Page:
Eight vs. Eleven, The Future of the PHS Football Team

 

Over the past month, an oft-discussed issue has been the Pawling Central School District’s decision to change the High School Football program from an 11-man team to an 8-man squad for the 2018 season. The decision was reached at the conclusion of last season, with district officials taking into account enrollment statistics and safety concerns for players. Recently, the move has been met with protest from members of the community including PHS alumni and former players.

 

            Beginning next fall, Pawling will be participating in the NYS Section 1 8-Man Football League. The league will consist of teams from Pawling, Dover, Pine Plains/Rhinebeck, Tri-Valley, Roscoe/Livingston Manor/Downsville, Sullivan West, Fallsburg, and Eldred. An 8-Man program allows smaller schools to retain their identity and still provide a tackle football experience.

Eight-Man programs have existed for decades across the country and have seen recent growth, despite a general decline in 11-Man football participation nationwide.

 

With the formation of this new league, Pawling will also have the opportunity to continue competing against local rivals such as Dover and Pine Plains/Rhinebeck. Ultimately, the 8-Man squad will compete for a League Championship at the conclusion of the season, with the possibility of an additional Bowl Game and a NYS Regional Championship against a squad from the Syracuse area, where another 8-Man league began last year. In early February, several other Section 1 schools in Westchester County also requested information about pursuing 8-Man football to possibly revitalize their programs for the upcoming season. Furthermore, the move to 8-Man football also gives Pawling the potential to build a Junior Varsity program as well as a 7th and 8th grade modified program in the future.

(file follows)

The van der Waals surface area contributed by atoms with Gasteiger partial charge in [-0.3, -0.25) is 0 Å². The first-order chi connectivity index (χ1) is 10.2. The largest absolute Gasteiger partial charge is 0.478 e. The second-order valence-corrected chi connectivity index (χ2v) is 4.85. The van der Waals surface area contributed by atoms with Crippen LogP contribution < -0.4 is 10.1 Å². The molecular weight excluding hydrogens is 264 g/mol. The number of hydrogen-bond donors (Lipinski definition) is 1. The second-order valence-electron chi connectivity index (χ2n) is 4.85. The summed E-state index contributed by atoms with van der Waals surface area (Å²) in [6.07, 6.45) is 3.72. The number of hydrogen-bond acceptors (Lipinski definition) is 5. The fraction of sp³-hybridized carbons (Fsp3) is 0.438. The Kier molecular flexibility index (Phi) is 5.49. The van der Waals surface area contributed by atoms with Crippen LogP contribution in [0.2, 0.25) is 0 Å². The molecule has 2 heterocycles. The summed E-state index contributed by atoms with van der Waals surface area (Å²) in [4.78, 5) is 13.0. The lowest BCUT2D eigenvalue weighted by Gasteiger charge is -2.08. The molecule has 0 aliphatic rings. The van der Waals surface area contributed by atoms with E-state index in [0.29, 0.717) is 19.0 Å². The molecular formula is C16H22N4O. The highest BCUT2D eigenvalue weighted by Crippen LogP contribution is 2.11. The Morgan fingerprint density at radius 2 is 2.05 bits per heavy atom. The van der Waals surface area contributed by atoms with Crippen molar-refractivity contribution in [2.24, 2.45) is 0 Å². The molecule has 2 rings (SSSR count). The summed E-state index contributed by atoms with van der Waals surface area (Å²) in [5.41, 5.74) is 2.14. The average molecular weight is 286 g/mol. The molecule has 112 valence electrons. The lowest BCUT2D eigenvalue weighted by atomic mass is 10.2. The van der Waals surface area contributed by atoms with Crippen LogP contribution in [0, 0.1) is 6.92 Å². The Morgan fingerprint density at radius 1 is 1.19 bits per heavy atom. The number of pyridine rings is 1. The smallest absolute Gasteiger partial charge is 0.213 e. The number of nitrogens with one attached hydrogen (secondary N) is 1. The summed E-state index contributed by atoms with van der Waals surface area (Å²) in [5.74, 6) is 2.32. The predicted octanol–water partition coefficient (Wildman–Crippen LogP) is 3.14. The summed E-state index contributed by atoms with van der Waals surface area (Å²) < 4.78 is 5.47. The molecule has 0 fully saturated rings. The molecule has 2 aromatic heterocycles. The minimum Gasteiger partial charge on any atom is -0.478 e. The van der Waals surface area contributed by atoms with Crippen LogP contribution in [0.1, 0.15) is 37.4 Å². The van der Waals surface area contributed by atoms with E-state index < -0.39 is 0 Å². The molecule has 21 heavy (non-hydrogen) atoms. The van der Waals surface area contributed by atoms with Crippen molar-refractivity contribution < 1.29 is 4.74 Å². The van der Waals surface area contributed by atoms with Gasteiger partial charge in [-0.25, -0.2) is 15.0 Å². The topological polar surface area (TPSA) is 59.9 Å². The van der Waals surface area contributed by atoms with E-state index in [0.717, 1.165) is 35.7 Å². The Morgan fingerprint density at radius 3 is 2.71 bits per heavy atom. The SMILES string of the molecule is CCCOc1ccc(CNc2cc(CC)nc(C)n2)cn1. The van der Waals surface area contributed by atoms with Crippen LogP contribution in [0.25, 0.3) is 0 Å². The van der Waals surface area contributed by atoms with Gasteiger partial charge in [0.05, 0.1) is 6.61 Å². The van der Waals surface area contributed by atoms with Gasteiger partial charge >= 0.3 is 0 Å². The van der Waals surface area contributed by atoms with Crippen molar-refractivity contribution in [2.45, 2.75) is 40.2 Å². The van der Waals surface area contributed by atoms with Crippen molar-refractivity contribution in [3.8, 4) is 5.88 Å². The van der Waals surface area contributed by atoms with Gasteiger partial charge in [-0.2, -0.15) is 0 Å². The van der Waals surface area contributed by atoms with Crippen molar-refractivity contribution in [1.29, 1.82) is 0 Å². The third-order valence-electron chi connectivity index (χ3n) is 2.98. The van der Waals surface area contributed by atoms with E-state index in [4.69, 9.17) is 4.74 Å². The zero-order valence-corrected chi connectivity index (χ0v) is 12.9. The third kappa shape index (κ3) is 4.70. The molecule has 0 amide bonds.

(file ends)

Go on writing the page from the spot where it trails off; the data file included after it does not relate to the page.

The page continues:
At the conclusion of the 2017 season, Pawling played the final game with only 16 players, the minimum number allowed by state regulations. Of those players, six were seniors slated to graduate in the spring. Twelve freshmen will constitute more than half of the squad, joining the 10th and 11th grade athletes but making for an overall younger team. This statistic represents a problem that the district has encountered with supporting an 11-Man roster in the past several years. With such a relatively small number of players available, the prospect for injuries means that Pawling could easily be in jeopardy of forfeiting games because of a lack of available players. Fielding an 11-Man team with minimal numbers also means that athletes will receive extended playing time with few substitutions, putting each at increased risk for injury.

 

            The lowered enrollment in the football program can be attributed to several factors according to district officials. Concussion protocols and the potential for injuries to the head and neck have resulted in some parents and athletes being more reluctant to participate in high school football. Furthermore, officials have noted more specialization among student athletes, meaning that players tend to focus on training and competing in only one sport as opposed to playing two and three sports each year.

 

            The decision to change to the 8-Man program has not been universally well received throughout Pawling. Since the announcement was made, concerned parents, coaches, and PHS alumni have been in attendance at Pawling Central School District Board of Education meetings. In addition, a sign campaign has sprung up, with bright orange signs reading “Save Our 11-Man Tigers Football” posted throughout the area. Among the concerns voiced by this movement are the breaking from the 11-Man football tradition that has existed in Pawling for many years coupled with the fact that an 8-Man program would be unable to contend for the State Championship in the future.

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